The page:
India in Sri Lanka 2008-09 February 11, 2009

Series to India, worries to Sri Lanka

"We were beaten fair and square ... we were outplayed in all departments. While we are disappointed, and the Sri Lankan fans are obviously upset, we should all realise that we lost to the best one-day team in the world." - That was Muttiah Muralitharan on the series. Cricinfo looks at the issues that made the difference.


A tale of two captains: Mahendra Singh Dhoni pretty much made all the right calls and scored over 250 runs, while Mahela Jayawardene struggled, often looking hunted © AFP
 

Sri Lanka's batting woes
The captain Mahela Jayawardene has been struggling to find runs and the lower middle order has not allowed him any breathing space. For much of the series, their top order chased big targets in the knowledge that if they failed, the team would collapse - leading to the inevitable. Thilina Kandamby had one good day, Chamara Kapugedera had none. By his own admission Kandamby is yet to feel that he belongs in international arena - "I will when I score more runs" - and Kapugedera hasn't proved to the world that he belongs.

However, Sri Lanka have persisted with him - the management and even a host of former players, whom you would expect to be hard-nosed critics, believe he will come good one day. Sri Lanka's short-term future is a question of if and buts; by investing faith, they are trying to secure a long-term future.

Till then, though, Sri Lanka continue to be dependent on the old pros. One significant change has already taken place, of course - Jayawardene has resigned as the captain and Sri Lanka will hope the transition yields Jayawardene the batsmen.

Fitness issues
Their recent gruelling schedule hasn't helped Sri Lanka, who looked jaded through the series. Jayawardene and Muralitharan have publicly acknowledged they were a tired unit and their fielding standards have suffered. Ajantha Mendis might have perhaps been rushed back too early from his ankle injury. The Indians played him well, treating him as a medium-pacer and taking care not to play across the line, but Mendis lacked the zip and menace of the last series.

India's batting strength
Sri Lanka took on India on the back of good performances from their seamers in Pakistan. But the Indian batsmen completely overwhelmed them in this series. Three batsmen - Mahendra Singh Dhoni, Yuvraj Singh and Gautam Gambhir - crossed 250 runs for the ODI series. They didn't take any undue risks against Murali and Mendis but cashed in on the seamers.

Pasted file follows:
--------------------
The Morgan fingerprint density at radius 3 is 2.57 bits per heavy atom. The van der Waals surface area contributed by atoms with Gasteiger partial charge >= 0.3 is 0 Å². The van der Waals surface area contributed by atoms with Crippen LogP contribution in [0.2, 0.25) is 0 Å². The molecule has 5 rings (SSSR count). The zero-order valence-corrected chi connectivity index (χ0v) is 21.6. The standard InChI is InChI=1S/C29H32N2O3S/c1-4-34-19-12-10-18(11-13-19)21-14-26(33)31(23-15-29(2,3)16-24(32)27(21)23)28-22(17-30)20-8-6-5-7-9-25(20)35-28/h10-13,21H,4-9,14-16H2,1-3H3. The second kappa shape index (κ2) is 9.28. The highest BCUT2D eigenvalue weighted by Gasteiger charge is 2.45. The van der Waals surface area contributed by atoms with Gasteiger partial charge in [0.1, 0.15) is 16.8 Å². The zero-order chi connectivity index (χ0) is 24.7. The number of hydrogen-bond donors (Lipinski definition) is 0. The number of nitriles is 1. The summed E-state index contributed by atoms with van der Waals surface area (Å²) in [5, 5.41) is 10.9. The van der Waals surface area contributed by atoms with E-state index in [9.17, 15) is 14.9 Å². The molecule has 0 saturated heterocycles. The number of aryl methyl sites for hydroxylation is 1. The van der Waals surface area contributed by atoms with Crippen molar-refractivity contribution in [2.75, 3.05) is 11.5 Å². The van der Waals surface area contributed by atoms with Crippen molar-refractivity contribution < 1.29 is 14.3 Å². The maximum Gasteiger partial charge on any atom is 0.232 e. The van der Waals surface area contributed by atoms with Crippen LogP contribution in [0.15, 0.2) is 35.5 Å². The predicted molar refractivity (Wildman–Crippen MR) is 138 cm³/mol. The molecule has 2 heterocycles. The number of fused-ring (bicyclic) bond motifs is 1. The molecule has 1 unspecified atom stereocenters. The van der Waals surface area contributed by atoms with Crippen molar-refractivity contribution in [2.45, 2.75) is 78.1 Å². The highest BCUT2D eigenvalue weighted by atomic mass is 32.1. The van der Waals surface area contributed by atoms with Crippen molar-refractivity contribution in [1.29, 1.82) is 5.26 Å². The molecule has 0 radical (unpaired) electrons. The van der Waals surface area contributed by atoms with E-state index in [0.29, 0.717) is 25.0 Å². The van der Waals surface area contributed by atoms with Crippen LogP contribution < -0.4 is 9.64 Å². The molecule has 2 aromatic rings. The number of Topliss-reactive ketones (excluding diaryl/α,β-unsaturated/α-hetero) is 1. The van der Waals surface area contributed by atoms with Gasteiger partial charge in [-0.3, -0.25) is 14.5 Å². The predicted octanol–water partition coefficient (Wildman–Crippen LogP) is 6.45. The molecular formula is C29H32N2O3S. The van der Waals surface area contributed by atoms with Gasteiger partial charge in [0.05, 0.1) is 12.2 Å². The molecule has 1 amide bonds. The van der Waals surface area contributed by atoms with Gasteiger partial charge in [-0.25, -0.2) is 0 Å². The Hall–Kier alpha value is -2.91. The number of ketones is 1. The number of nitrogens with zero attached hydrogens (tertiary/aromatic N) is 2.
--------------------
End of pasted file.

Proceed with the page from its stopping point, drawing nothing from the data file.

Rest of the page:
Clarity and versatility
Clarity of thought is the Dhoni mantra. It reflected in the use of slow bowlers during the middle overs between the Powerplays. At times, India were looking like the champion Sri Lanka team of old. "If you can rotate your arm, you should be ready to bowl," Dhoni said. "We saw how even Suresh Raina and Rohit Sharma can be effective in short bursts."

Dhoni has options everywhere - nine men can bowl in this team. Among the seamers, Zaheer Khan is the only one who is certain to bowl with the new ball. Ishant Sharma might share depending on who is the third seamer. If it's Praveen Kumar, Ishant will come in first-change so Praveen can exploit his swing with the new ball and if it's Munaf Patel, Ishant might start. Enough has been written about bowling in the Powerplays.

The same thought percolates in the batting as well. Dhoni promoted himself to No. 3 in the fourth game and pushed Raina at that spot in the last match. "If a person is batting at the No. 3 all the time, he doesn't know what a No. 5 to 7 player goes through," said Dhoni. "He has to know how tough it is come in and immediately start scoring. When he bats at that position himself, he will know how vital it is to carry on batting and finish the game once you are set." And vice versa. Awareness of what the other individual goes through increases your own responsibility.

India showed that they are a team that is increasingly aware of its own strength but Sri Lanka were let down by men who are not sure of themselves. Jayawardene wore a hunted look at the press conferences, with the local press - even a national selector - training their guns on him. Kumar Sangakkara's succession to the job, if it happens, will be a smooth transition and possibly the beginning of good times.

India, meanwhile, are at that critical point where successful teams go on to build a collective aura. Time will tell whether they march on or fall away due to faulty thinking and overconfidence. The no 1 spot beckons and it appears Dhoni's boys are listening.

Sriram Veera is a staff writer at Cricinfo

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